November 28, 2020

Former Schools Chief Emerges as Murdoch’s Unlikely Ally

Joel I. Klein, the former New York City schools chancellor, was in a tricky position. Three weeks ago, Rupert Murdoch asked Mr. Klein, now his trusted deputy, to oversee an investigation into the phone hacking scandal that has deeply wounded the News Corporation and its chairman, something Mr. Klein was eager to avoid.

“I am trying to get as far away from this as I can,” he lamented to a friend.

He has not succeeded. Mr. Klein, who joined the News Corporation as a senior vice president in January, is not only responsible for the investigation that could uncover what company managers knew about the hacking, but he also has become one of Mr. Murdoch’s closest and most visible advisers throughout the crisis.

His seemingly contradictory roles — de facto chief of internal affairs officer and ascendant executive with Mr. Murdoch’s ear — are raising questions about how robust and objective the internal inquiry can be. When Mr. Murdoch summoned a team of top deputies and outside consultants to London to help him manage the fallout from the hacking, Mr. Klein was one of the first to arrive, moving into a temporary office 20 feet from the chairman’s.

When Mr. Murdoch and his closest advisers debated whether to accept the resignation of Rebekah Brooks, a newspaper executive at the center of the controversy, Mr. Klein pushed for her exit. When Mr. Murdoch wrote a statement to deliver to Parliament last week, Mr. Klein weighed in on the drafts.

And while the world watched Mr. Murdoch and his son James testify, Mr. Klein sat directly behind them for three hours, occasionally cleaning his rimless glasses with his tie as he looked on in support.

Mr. Klein’s dizzying journey, in under a year, from one of the nation’s foremost education reformers to the corporate consigliere for a media titan whose politics are far to the right of his own, has surprised and unsettled many friends and colleagues, who fear that he will be unable to extricate himself from a scandal that shows no sign of abating or, they say, ending well. “This was nothing he could have ever expected,” said Barbara Walters, a longtime friend of Mr. Klein’s.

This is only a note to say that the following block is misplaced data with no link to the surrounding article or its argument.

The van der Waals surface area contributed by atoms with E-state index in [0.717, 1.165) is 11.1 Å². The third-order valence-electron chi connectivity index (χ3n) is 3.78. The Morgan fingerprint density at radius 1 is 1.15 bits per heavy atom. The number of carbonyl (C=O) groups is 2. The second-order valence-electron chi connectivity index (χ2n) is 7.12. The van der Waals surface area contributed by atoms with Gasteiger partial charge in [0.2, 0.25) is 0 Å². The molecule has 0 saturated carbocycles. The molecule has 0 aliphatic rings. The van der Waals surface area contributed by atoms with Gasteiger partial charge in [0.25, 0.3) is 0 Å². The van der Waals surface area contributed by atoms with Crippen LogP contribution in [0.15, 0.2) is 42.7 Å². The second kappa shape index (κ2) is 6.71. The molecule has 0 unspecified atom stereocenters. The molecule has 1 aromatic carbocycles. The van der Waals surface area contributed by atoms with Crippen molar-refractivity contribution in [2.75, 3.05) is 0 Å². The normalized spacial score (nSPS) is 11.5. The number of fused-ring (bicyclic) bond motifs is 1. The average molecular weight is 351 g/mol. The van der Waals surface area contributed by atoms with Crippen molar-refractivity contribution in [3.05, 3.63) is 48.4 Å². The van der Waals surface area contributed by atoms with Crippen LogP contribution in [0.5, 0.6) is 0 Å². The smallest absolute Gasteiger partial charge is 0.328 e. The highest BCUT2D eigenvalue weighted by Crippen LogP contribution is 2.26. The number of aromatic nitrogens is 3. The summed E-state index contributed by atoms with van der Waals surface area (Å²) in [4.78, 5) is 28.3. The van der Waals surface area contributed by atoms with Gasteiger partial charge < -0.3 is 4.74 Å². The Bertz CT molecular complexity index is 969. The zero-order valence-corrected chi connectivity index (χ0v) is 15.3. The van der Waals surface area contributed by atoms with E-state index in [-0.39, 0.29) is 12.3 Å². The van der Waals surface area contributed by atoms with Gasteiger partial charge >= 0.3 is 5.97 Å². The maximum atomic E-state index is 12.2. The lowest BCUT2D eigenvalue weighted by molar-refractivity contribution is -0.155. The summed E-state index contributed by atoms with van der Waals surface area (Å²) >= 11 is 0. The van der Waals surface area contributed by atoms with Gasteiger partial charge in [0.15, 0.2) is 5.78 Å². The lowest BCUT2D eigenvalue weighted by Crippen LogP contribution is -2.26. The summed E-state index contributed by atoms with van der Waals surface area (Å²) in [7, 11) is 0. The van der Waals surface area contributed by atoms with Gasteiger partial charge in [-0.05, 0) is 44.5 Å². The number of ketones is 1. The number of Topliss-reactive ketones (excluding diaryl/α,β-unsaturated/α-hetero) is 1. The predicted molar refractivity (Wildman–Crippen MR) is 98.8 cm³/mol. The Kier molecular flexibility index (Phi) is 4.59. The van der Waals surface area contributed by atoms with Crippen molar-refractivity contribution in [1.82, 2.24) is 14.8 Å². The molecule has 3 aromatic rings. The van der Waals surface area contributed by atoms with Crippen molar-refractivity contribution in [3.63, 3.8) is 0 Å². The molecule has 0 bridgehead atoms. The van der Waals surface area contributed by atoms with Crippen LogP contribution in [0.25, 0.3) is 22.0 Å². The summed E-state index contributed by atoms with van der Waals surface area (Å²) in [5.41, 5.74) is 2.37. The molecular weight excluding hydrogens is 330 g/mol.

But in many ways, interviews suggest, his emergence as a dominant figure within the News Corporation is consistent with a biography that combines high-minded legal and social aims — antitrust law and education — with a driving, sometimes overwhelming competitive fire.

“He has a take-no-prisoners attitude,” said Randi Weingarten, who battled Mr. Klein when she was head of the New York City teachers union. “He is a litigator. He is about winning.”

It is a sign of how delicate Mr. Klein’s position inside the News Corporation has become that he was initially against the idea of an internal review. In April, after London’s Metropolitan Police arrested three News of the World journalists on suspicion of hacking, some executives pushed for an investigation that would have the full backing of the company’s board and senior management, according to two people with knowledge of the discussions taking place at the time.

Mr. Murdoch opposed the idea outright. Standing firmly in his corner was Mr. Klein.

“There was a clear message,” said one of the people who knew of Mr. Klein’s role and requested anonymity to divulge private conversations. “Stay out. And let Joel handle it.”

Top lawyers and experts in corporate governance said the News Corporation should have hired outside legal counsel to oversee the inquiry, as dozens of companies like the American International Group and Fannie Mae have done in the past, rather than rely on an insider.

“That is not standard practice,” said Charles M. Elson, an expert on corporate governance at the University of Delaware. “You cannot be seen as objective if you are inside.”

The News Corporation says the investigative body will have true independence and the power to compel employees to cooperate. The company points to the appointment of Lord Anthony Grabiner, a prominent British lawyer who also sat behind the Murdochs during their testimony before lawmakers last week, as the body’s independent chairman. Lord Grabiner will report to Mr. Klein. Mr. Klein, in turn, will report to Viet Dinh, an independent director on the News Corporation board.

Mr. Klein declined to be interviewed for this article.

“We’ve been given a free hand,” said Lord Grabiner, who added that he and Mr. Klein never would have agreed to take on the job if they felt the committee was a sham.

Article source: http://feeds.nytimes.com/click.phdo?i=a5e8aedcf466570c5aa4bffb5ed0d85b

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